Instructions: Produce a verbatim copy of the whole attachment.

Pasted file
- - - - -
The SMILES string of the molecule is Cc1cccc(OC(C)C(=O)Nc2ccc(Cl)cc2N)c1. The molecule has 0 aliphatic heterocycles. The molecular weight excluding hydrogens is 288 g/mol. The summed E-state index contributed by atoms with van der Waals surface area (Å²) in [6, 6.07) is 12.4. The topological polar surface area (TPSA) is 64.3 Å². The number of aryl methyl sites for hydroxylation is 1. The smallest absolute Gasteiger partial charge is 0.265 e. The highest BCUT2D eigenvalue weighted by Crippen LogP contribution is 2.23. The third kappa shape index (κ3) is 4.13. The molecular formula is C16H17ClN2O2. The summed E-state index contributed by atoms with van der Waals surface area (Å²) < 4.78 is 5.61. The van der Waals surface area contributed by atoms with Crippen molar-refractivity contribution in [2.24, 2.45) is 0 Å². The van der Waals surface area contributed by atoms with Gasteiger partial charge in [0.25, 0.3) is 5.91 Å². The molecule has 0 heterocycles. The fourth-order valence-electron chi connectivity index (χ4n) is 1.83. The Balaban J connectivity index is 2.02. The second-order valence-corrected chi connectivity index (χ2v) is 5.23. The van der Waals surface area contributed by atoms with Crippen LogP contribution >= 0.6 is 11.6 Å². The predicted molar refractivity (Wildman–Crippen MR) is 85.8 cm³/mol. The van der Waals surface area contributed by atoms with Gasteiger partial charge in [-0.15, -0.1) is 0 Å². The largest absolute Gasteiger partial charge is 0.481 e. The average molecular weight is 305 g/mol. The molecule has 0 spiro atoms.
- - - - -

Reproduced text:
The SMILES string of the molecule is Cc1cccc(OC(C)C(=O)Nc2ccc(Cl)cc2N)c1. The molecule has 0 aliphatic heterocycles. The molecular weight excluding hydrogens is 288 g/mol. The summed E-state index contributed by atoms with van der Waals surface area (Å²) in [6, 6.07) is 12.4. The topological polar surface area (TPSA) is 64.3 Å². The number of aryl methyl sites for hydroxylation is 1. The smallest absolute Gasteiger partial charge is 0.265 e. The highest BCUT2D eigenvalue weighted by Crippen LogP contribution is 2.23. The third kappa shape index (κ3) is 4.13. The molecular formula is C16H17ClN2O2. The summed E-state index contributed by atoms with van der Waals surface area (Å²) < 4.78 is 5.61. The van der Waals surface area contributed by atoms with Crippen molar-refractivity contribution in [2.24, 2.45) is 0 Å². The van der Waals surface area contributed by atoms with Gasteiger partial charge in [0.25, 0.3) is 5.91 Å². The molecule has 0 heterocycles. The fourth-order valence-electron chi connectivity index (χ4n) is 1.83. The Balaban J connectivity index is 2.02. The second-order valence-corrected chi connectivity index (χ2v) is 5.23. The van der Waals surface area contributed by atoms with Crippen LogP contribution >= 0.6 is 11.6 Å². The predicted molar refractivity (Wildman–Crippen MR) is 85.8 cm³/mol. The van der Waals surface area contributed by atoms with Gasteiger partial charge in [-0.15, -0.1) is 0 Å². The largest absolute Gasteiger partial charge is 0.481 e. The average molecular weight is 305 g/mol. The molecule has 0 spiro atoms.